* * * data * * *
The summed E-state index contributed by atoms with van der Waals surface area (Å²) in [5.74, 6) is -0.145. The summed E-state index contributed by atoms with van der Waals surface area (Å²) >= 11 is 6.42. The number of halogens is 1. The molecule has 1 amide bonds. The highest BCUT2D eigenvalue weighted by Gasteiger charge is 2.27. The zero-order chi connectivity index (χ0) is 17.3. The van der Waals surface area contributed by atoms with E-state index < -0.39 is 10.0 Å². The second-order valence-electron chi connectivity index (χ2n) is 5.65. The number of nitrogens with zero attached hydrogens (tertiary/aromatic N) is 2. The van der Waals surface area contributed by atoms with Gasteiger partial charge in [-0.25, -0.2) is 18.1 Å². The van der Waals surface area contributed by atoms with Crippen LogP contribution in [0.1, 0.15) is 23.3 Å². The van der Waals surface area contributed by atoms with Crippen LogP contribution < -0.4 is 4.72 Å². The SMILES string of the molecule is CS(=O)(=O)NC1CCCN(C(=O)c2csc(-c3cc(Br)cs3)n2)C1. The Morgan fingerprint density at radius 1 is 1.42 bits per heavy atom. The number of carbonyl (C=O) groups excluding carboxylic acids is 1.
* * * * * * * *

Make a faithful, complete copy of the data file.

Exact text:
The summed E-state index contributed by atoms with van der Waals surface area (Å²) in [5.74, 6) is -0.145. The summed E-state index contributed by atoms with van der Waals surface area (Å²) >= 11 is 6.42. The number of halogens is 1. The molecule has 1 amide bonds. The highest BCUT2D eigenvalue weighted by Gasteiger charge is 2.27. The zero-order chi connectivity index (χ0) is 17.3. The van der Waals surface area contributed by atoms with E-state index < -0.39 is 10.0 Å². The second-order valence-electron chi connectivity index (χ2n) is 5.65. The number of nitrogens with zero attached hydrogens (tertiary/aromatic N) is 2. The van der Waals surface area contributed by atoms with Gasteiger partial charge in [-0.25, -0.2) is 18.1 Å². The van der Waals surface area contributed by atoms with Crippen LogP contribution in [0.1, 0.15) is 23.3 Å². The van der Waals surface area contributed by atoms with Crippen LogP contribution < -0.4 is 4.72 Å². The SMILES string of the molecule is CS(=O)(=O)NC1CCCN(C(=O)c2csc(-c3cc(Br)cs3)n2)C1. The Morgan fingerprint density at radius 1 is 1.42 bits per heavy atom. The number of carbonyl (C=O) groups excluding carboxylic acids is 1.